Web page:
What to serve your friends


A shorter version of this article is published by the Financial Times. 

‘Wine, food and words’ are listed as my recreations in Who’s Who, so it’s hardly surprising how much I like sitting round a table enjoying them all concurrently. Unlike Nick, who is definitely one of nature’s hosts, I think I am au fond one of nature’s guests, but since I can’t persuade our friends to invite us round every night of the year, we do entertain quite a lot.

One of the many huge contrasts between my generation of wickedly spoilt baby boomers and our poor war-torn parents is our enthusiasm for inviting and feeding guests. The previous generation, the ones with the dining rooms rather than a corner of the kitchen, tended to be worried about entertaining visitors, but we are probably less ambitious and undoubtedly more casual.

Certainly I am wary of the term dinner party. It sounds too formal and too long in the planning. And there are some friends I would deliberately ask for supper rather than dinner for fear of scaring them off, even though what they are likely to be served would be exactly the same.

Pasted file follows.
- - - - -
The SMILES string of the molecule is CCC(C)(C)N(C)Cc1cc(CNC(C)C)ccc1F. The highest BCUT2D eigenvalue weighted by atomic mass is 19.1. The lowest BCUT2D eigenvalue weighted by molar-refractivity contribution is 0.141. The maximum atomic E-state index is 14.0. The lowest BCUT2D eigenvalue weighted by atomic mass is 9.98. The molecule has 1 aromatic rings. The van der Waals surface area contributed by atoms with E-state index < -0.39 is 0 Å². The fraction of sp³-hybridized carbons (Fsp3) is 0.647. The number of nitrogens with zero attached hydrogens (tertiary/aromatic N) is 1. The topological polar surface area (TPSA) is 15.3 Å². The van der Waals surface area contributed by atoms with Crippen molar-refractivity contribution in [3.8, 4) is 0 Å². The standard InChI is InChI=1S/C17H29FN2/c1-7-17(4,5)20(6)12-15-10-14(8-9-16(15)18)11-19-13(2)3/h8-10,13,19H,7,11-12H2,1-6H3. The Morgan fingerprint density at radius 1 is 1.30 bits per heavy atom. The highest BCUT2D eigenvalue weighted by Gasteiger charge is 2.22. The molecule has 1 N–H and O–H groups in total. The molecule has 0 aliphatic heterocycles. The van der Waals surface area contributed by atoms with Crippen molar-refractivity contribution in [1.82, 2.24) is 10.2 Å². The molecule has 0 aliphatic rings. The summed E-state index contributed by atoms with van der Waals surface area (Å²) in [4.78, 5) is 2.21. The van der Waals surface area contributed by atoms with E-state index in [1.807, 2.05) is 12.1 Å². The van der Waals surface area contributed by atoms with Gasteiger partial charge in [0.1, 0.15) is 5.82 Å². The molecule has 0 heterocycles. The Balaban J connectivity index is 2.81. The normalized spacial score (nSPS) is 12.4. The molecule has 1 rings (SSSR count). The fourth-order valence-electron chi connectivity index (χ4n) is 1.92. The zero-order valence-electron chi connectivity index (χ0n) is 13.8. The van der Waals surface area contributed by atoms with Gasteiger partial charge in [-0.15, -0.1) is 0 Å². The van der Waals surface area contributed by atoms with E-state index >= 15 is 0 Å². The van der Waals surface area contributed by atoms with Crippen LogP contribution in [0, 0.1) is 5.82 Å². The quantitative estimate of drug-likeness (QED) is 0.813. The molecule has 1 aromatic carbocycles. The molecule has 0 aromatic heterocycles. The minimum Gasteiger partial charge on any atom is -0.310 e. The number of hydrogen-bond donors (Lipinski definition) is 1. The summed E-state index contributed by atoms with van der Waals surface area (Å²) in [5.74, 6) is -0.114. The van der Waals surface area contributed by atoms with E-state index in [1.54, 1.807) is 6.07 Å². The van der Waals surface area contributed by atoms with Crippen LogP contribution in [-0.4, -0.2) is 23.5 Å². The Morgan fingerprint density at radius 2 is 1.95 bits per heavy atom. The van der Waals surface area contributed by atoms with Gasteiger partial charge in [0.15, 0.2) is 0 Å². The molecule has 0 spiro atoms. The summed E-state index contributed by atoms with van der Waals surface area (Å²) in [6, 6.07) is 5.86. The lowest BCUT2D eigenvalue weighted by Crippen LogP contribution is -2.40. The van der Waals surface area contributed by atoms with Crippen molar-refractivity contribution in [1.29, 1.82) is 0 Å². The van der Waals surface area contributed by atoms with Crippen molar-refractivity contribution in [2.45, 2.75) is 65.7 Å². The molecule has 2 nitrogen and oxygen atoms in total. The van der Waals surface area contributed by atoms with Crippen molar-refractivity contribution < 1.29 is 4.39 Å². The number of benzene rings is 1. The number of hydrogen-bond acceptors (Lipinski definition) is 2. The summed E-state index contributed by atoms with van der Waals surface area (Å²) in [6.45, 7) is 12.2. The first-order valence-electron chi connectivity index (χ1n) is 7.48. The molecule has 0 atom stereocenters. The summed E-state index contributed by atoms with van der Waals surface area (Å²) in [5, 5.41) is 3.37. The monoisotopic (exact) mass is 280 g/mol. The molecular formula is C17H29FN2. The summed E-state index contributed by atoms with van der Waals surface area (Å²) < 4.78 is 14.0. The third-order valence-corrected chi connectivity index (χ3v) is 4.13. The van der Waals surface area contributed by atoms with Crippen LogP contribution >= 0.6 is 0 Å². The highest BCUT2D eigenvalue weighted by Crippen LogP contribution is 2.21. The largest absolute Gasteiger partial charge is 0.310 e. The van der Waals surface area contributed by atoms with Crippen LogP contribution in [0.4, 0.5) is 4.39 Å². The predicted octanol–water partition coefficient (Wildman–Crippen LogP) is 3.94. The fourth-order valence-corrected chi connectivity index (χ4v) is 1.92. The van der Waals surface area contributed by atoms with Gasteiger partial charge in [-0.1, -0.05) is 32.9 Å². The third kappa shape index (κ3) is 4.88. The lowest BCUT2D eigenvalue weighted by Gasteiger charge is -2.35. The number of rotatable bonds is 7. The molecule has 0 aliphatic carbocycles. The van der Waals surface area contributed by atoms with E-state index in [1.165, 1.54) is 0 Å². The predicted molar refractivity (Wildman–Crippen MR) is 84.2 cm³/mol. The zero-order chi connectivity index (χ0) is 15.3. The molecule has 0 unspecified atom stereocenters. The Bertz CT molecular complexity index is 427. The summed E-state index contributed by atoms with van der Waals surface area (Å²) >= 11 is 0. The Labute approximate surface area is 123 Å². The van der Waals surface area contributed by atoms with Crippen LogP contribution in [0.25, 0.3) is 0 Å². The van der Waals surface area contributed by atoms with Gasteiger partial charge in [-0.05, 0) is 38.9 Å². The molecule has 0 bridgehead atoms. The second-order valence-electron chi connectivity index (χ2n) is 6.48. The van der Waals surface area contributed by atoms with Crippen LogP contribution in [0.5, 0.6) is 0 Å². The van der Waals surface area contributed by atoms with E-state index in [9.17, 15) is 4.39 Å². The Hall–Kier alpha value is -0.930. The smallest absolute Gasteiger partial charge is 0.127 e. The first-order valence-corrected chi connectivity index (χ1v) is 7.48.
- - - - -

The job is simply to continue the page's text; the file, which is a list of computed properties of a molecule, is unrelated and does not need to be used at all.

I am lucky enough to be married to an excellent cook and so long ago got used to being responsible only for the liquid rather than the solid bit of the meal – lucky me. Yet another way our lives are easier than those of our parents – admittedly a minor one – is that we don’t have to fiddle about with ice, various mixers and lemon making different drinks for each person. That is now, quite rightly, recognised as a profession, to be practised in places such as Brooklyn and Hoxton. At home it is now – thank goodness – perfectly acceptable and even de rigueur to pour everyone an aperitif from the same bottle. (What’s good enough for Buckingham Palace receptions...)